The two most attacking wide squares accounted for 7% of the teams attempted passes whilst Carroll was on the pitch. Safe to assume that quite a few of these passes may have been crosses towards the big man.

The figure for the same areas dropped to just 2% after his substitution. Liverpool also increased the percentage of their passes in the two squares directly in front of the home team’s penalty box; from 7% to 9% after the substitution.

This was demonstrated in the central play in the build up to both of the team’s goals. Frimpong’s self imposed absence lead to space in the middle of the pitch, and Dalglish exploited that superbly with a tactical and personnel switch.

I have also taken a look at where on the pitch the completed passes originated from:

As you would expect, these figures mirror the changes seen with the attempted passes – less out wide and more through the middle. Perhaps the key thing here is the 1% figure in the right half of Arsenal’s penalty box on the second chalkboard, as this is Meireles’ assist for the second goal which wrapped up the three points.

Liverpool’s passing accuracy stats are the best way to sum up the difference the sending off had on the outcome of the match:

Up to 70 minutes – 377 passes attempted, 281 completed –

74.54%

70 mins to end – 168 passes attempted, 144 completed –

85.71%

Quite a difference. In 22% of the match (the final 20 minutes), the Reds attempted 31% of their total passes, and logged 34% of their total completed passes.

Sending off + double substitution = massive difference to result. Kudos to Kenny for making Frimpong’s foolishness benefit his team.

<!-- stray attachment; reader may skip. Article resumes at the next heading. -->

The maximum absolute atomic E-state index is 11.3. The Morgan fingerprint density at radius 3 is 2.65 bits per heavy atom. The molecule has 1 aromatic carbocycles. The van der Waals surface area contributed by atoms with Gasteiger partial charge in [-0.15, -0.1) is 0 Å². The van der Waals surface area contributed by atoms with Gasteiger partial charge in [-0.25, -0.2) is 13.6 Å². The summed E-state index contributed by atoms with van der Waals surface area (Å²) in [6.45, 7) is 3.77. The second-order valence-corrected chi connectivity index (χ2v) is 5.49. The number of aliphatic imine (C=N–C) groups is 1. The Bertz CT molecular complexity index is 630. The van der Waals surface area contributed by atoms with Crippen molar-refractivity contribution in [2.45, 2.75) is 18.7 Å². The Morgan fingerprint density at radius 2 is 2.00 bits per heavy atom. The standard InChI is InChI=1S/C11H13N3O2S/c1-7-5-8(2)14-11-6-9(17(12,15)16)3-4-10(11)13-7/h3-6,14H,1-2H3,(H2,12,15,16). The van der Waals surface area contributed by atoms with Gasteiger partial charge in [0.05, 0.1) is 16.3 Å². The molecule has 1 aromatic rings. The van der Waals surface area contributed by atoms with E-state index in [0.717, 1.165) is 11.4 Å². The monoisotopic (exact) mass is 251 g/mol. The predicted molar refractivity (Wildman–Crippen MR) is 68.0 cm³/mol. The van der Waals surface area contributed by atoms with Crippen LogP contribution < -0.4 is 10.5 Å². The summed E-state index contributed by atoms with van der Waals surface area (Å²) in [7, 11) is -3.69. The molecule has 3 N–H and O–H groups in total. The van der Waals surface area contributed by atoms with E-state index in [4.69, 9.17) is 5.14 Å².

Please take a look at my other articles, a list of which can be found here.

Pass and Move vs Pass and Hoof: Liverpool’s Passing Statistics 2010/11

This article first appeared on The Tomkins Times on 12th July 2011. Stats sourced from Anfield Index unless stated. All figures quoted are average per Premier League match.

One of the most surprising statistics from the season just ended is that Liverpool passed the ball more accurately under Roy Hodgson than they did under Kenny Dalglish.

Sure, it was a 74.78% success rate for Roy compared to 74.08% for Kenny, so not a lot in it, but Hodgson still takes the honours.

The Reds were far more successful under Dalglish (1.83 points per game) than they were under Hodgson (1.25) though, so how can we explain these passing statistics?

I will be looking at various aspects of passing to try and explain this slightly curious phenomenon.

No doubt Roy Hodgson, king of the hoof, instructed his team to make more long passes than Kenny Dalglish did, right?

Well yes, but not by much at all. Unfortunately the stats for unsuccessful long passes are not available, but I’m sure you can guess who I think would come out on ‘top’ there.

One very fascinating discovery from the passing statistics is the lop-sidedness of Liverpool’s play last season. If ever you want proof that the Reds need a decent left sided midfielder, and hopefully new signing Stewart Downing will fill that gap, then this should help:

I can only assume that a lack of quality options on the left side of the pitch lead Liverpool to switch play to the right side rather than the left around 18 times more every match. This must surely have lead to a degree of predictability that the opposition could benefit from? That said, if I had the choice of passing to Konchesky or Johnson, I know who I’d pick.

As Andy Carroll has been brought on board at great expense to be a target man, it’s logical that Liverpool will need to make the most of their crossing. How did they get on in this respect last season?

Worryingly, the Reds were more successful at crossing under Roy Hodgson, before Carroll had even come to the club. I’m sure Damien Comolli is aware of this fact, and also that Stewart Downing and Charlie Adam, both of whom have recently been acquired by Liverpool, found teammates with 24.38% and 23.47% of their crosses respectively last season, above the average for the Liverpool squad.

As I mentioned here, Pepe Reina’s form in goal improved under Dalglish, but how about his kicking accuracy?